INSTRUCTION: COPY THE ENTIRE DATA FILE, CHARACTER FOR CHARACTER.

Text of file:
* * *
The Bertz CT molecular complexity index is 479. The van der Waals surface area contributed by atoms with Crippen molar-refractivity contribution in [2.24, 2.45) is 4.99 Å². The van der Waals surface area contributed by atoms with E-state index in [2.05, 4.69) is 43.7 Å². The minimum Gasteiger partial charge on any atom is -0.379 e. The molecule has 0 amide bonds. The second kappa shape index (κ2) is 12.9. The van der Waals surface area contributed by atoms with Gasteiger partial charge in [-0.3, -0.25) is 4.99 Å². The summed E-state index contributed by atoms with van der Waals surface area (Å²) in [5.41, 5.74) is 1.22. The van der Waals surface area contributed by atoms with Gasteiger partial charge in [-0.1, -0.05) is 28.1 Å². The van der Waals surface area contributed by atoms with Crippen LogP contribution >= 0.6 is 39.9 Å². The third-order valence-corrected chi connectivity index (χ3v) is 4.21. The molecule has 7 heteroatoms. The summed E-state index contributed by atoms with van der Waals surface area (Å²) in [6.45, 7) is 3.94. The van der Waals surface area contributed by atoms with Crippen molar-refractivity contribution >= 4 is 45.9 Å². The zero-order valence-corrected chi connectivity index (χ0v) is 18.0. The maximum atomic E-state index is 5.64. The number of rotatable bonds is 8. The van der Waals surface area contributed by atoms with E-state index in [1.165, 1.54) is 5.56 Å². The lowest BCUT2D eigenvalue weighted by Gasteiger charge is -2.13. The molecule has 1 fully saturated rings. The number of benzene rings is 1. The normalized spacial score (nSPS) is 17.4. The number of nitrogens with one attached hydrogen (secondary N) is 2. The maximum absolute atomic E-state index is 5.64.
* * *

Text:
The Bertz CT molecular complexity index is 479. The van der Waals surface area contributed by atoms with Crippen molar-refractivity contribution in [2.24, 2.45) is 4.99 Å². The van der Waals surface area contributed by atoms with E-state index in [2.05, 4.69) is 43.7 Å². The minimum Gasteiger partial charge on any atom is -0.379 e. The molecule has 0 amide bonds. The second kappa shape index (κ2) is 12.9. The van der Waals surface area contributed by atoms with Gasteiger partial charge in [-0.3, -0.25) is 4.99 Å². The summed E-state index contributed by atoms with van der Waals surface area (Å²) in [5.41, 5.74) is 1.22. The van der Waals surface area contributed by atoms with Gasteiger partial charge in [-0.1, -0.05) is 28.1 Å². The van der Waals surface area contributed by atoms with Crippen LogP contribution >= 0.6 is 39.9 Å². The third-order valence-corrected chi connectivity index (χ3v) is 4.21. The molecule has 7 heteroatoms. The summed E-state index contributed by atoms with van der Waals surface area (Å²) in [6.45, 7) is 3.94. The van der Waals surface area contributed by atoms with Crippen molar-refractivity contribution >= 4 is 45.9 Å². The zero-order valence-corrected chi connectivity index (χ0v) is 18.0. The maximum atomic E-state index is 5.64. The number of rotatable bonds is 8. The van der Waals surface area contributed by atoms with E-state index in [1.165, 1.54) is 5.56 Å². The lowest BCUT2D eigenvalue weighted by Gasteiger charge is -2.13. The molecule has 1 fully saturated rings. The number of benzene rings is 1. The normalized spacial score (nSPS) is 17.4. The number of nitrogens with one attached hydrogen (secondary N) is 2. The maximum absolute atomic E-state index is 5.64.